Over-the-Counter Relief: Which One is Right For You?
If you’ve been wandering the pharmacy medicine aisle, wondering which of myriad of choices of pain medication is right for you… you’re definitely not alone. So many of my patients ask me, with all of the choices out there, how do they find the right medicine for relief?
While every situation is different, finding the right over-the-counter medication should begin by identifying the source of your pain.
Generally, if you are experiencing pain due to an element of inflammation, then that’s where we reach for ibuprofen or NSAIDS. For example, if you wrenched your knee, and don’t have any reason you shouldn’t take these medications, then that’s where you would start.
Anti-inflammatories, or NSAIDS (nonsteroidal anti-inflammatory drugs), work by reducing hormones in your body that cause inflammation and pain. They consist of medications such as:
- Aspirin (Bufferin, Bayer, and Excedrin)
- Ibuprofen (Advil, Motrin, Nuprin)
- Ketoprofen (Actron, Orudis)
- Naproxen (Aleve)
There tends to be more drug interactions with NSAIDS and if you’re taking a prescription medication you should always ask your health care provider or the pharmacist at your local pharmacy before taking them.
If you do take them, it’s important to take them with a full glass of water and with a healthy snack. If you take it on an empty stomach or you are dehydrated, you compound your risk for developing side effects from these medications.
If there is no inflammation accompanying your pain and you are just in a general type of pain such as a headache, if you have no contraindications, reach for acetaminophen or Tylenol. Just keep in mind it’s not an anti-inflammatory.
Acetaminophen is usually sold under the brand name Tylenol, but can also be found in many cold medications such as Nyquil and Robitussin. As with any medication, there are some contradictions for people who have liver problems. You should talk with your health care provider to make sure it is safe for you.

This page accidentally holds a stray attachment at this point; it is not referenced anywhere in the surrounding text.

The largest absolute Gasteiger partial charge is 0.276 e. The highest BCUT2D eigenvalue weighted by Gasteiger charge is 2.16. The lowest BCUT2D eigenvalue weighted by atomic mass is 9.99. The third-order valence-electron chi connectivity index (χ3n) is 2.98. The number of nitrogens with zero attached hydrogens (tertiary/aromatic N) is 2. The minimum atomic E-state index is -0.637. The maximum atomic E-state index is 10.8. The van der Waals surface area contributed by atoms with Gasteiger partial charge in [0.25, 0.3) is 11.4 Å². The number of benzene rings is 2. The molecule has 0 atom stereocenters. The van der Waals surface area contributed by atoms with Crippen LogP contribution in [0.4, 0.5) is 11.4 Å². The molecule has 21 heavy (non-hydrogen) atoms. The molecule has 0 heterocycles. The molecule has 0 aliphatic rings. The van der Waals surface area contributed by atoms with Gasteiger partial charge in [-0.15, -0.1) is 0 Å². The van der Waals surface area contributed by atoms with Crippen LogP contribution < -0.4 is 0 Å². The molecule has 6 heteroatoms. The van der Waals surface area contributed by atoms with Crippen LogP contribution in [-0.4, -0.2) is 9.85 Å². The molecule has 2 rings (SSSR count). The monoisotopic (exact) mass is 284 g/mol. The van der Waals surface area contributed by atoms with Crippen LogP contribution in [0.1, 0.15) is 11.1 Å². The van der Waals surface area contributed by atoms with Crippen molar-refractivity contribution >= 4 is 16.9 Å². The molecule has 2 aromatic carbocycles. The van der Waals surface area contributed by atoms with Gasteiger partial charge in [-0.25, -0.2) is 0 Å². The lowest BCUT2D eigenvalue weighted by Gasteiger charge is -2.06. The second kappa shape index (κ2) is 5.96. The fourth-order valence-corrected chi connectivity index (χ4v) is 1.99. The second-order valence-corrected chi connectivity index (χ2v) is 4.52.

How much should you take?
A common problem I actually see with acetaminophen is that people generally don’t take enough, but you also have to be careful because you don’t want to take too much. In fact, fairly recently they changed the recommended maximum amount of acetaminophen to take in a 24-hour period, and that’s 3 grams, or 3,000 milligrams. Which is quite a bit. Generally, if acetaminophen is going to be taken for pain, it’s given between 325, 500 or 650 milligrams per dose.”
Tackling a fever
Both acetaminophen and NSAIDS also have another unique property: they work well to bring down a fever.
Both acetaminophen and NSAIDS are we call antipyretics, meaning they can lower your body temperature. Contact your health care provider if you do have a persistent fever, especially if you don't understand what is causing it. Fever is your body's natural response to something, and it's not always an infection.
Everybody is different
Another thing to remember, is that just because one type of medication works for one person, it may not work as well for another. Because medication can react differently with your own body’s chemistry, you shouldn’t give up if one medication doesn’t resolve your pain issues.
Sometimes one works better than the other depending on the person or sometimes they work the same or sometimes they don't work at all. It's all about trying to find a medication that works for that particular individual.
As with any medication, talk with your Methodist Physicians Clinic health care provider or pharmacist before taking anything. It can be particularly important if you are on prescription medications of any kind. Also be sure to discuss any concerns about persistent or lingering pain.
Choosing pain medication video
Dr. Hays offers more information you can use in the medicine aisle of your local pharmacy in this video.